Commencement Countdown: Promises Fulfilled, Lifetime Goals Achieved

Posted on by Polk Newsroom

Renee Winton, Dedicated to Fulfilling A Promise

Renee Winton made a promise to herself almost 30 years ago— to earn her Associate’s degree. At 49, on May 4, she will take the stage and fulfill that promise.

Getting to this point, however, hasn’t been easy.

Enrolling as an international student at Polk Community College in 1984, she earnestly began taking classes and becoming involved in college life. However, in the spring of 1986, Winton decided to “take a semester off” to plan her wedding. Newly married, Winton soon became pregnant and opted to focus on family life. Two children later, a divorce, new jobs and a second marriage, in 2015, Winton was ready to keep her promise and enrolled at Polk State.

“I made a promise to myself to go back to school after my kids graduated high school,” she says. “I didn’t say how soon after but I always keep my word. Being the oldest in the class as opposed to being the youngest when I started at 16 years old in 1984 has not been easy, but it has definitely been rewarding.”

Taking classes in Winter Haven, Lake Wales and online while continuing to work full-time, Winton has successfully accomplished a goal she set for herself. It has also energized her desire to achieve even more success in her professional life.

“I was recently told by a member of the Senior Management of my company that a college degree still affects hiring and/or promotion decisions,” she shared. “Although she knew my abilities, talents and dedication to making the company stronger, she encouraged me to continue my education if I wanted to continue to advance.”

For Winton and her family, Polk State has been an ideal place to pursue their education.

“As I recall, both of my children attended Polk State College as dual enrolled students from Winter Haven High School in the early 2000’s,” she recalled. “They went on to graduate from the University of North Florida. Now, it is time for me to honor my promise. I would not be here without their support and encouragement.”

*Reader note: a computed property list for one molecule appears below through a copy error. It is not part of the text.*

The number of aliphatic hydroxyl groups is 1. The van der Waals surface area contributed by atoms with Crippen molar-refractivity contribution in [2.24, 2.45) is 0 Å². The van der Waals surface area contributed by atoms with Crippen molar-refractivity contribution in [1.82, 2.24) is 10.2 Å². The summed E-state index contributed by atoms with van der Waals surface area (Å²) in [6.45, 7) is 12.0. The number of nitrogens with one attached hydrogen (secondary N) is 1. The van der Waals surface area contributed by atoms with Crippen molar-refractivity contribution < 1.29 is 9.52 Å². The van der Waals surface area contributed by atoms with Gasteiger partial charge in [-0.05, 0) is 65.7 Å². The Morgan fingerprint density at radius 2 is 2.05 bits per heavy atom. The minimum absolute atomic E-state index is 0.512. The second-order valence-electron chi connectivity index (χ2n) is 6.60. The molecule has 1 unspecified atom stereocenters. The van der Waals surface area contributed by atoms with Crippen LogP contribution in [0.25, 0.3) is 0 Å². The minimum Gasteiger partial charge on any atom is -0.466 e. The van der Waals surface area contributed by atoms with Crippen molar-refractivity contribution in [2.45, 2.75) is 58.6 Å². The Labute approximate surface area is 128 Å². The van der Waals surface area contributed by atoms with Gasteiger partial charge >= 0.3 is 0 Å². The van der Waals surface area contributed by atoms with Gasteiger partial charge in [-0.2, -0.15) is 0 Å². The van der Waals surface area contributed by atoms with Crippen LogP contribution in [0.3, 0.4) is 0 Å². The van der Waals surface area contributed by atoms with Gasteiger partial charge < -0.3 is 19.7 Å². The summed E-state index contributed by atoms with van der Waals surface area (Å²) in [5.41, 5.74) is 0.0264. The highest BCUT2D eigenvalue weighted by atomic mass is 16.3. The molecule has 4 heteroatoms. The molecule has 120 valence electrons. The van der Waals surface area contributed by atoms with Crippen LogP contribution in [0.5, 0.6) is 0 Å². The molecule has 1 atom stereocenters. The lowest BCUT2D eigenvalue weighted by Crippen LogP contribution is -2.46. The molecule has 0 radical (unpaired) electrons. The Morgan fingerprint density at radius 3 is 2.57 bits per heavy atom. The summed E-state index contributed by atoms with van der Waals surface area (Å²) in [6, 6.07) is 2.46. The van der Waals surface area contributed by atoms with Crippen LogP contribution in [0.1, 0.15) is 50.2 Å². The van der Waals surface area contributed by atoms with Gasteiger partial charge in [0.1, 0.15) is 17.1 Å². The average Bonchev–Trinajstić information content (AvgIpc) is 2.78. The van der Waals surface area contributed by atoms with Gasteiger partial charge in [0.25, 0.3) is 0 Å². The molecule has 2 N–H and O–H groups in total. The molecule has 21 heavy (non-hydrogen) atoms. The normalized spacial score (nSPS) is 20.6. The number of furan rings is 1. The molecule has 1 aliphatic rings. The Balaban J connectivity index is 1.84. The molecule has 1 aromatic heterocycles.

After graduation Winton plans to take a short break before determining her next steps. Her advice to anyone making the decision to return to school?

“People respect you when they know that you will do what you say you will do,” she shares. “I said I was going to get my degree. It took a long time, but I did it. Don’t give up on yourself.”

From Flying Out of Airplanes to Polk State Graduate, Student Robert Scott Has the Courage to Soar

Born in Winter Haven, Florida in 1946, Robert Scott has never been afraid to fly— whether out of airplanes or as a student returning to college. On May 4, he will graduate, almost 48 years after taking his first class at Polk.

Directly after high school, Scott was drafted into the United States Army. He served from 1965-1967 and spent the year of 1966 in Vietnam. Serving with the 82nd Airborne division, Scott was a paratrooper frequently utilized to parachute into complicated operations and usually functioning as part of the airborne force.

“I flew more than fifty missions,” recalls Scott. “I loved it. It was a mission; it was a thrill, and I loved serving in that capacity. I was never afraid to complete an operation.”

At the end of his military career, Scott utilized his VA benefits to enroll at then Polk Junior College where he was asked to join the basketball team, playing from 1969-1971. Since he proved himself a standout athlete in high school and at Polk, recruiters from Fredonia State University in Fredonia, New York soon came calling, offering a full basketball scholarship.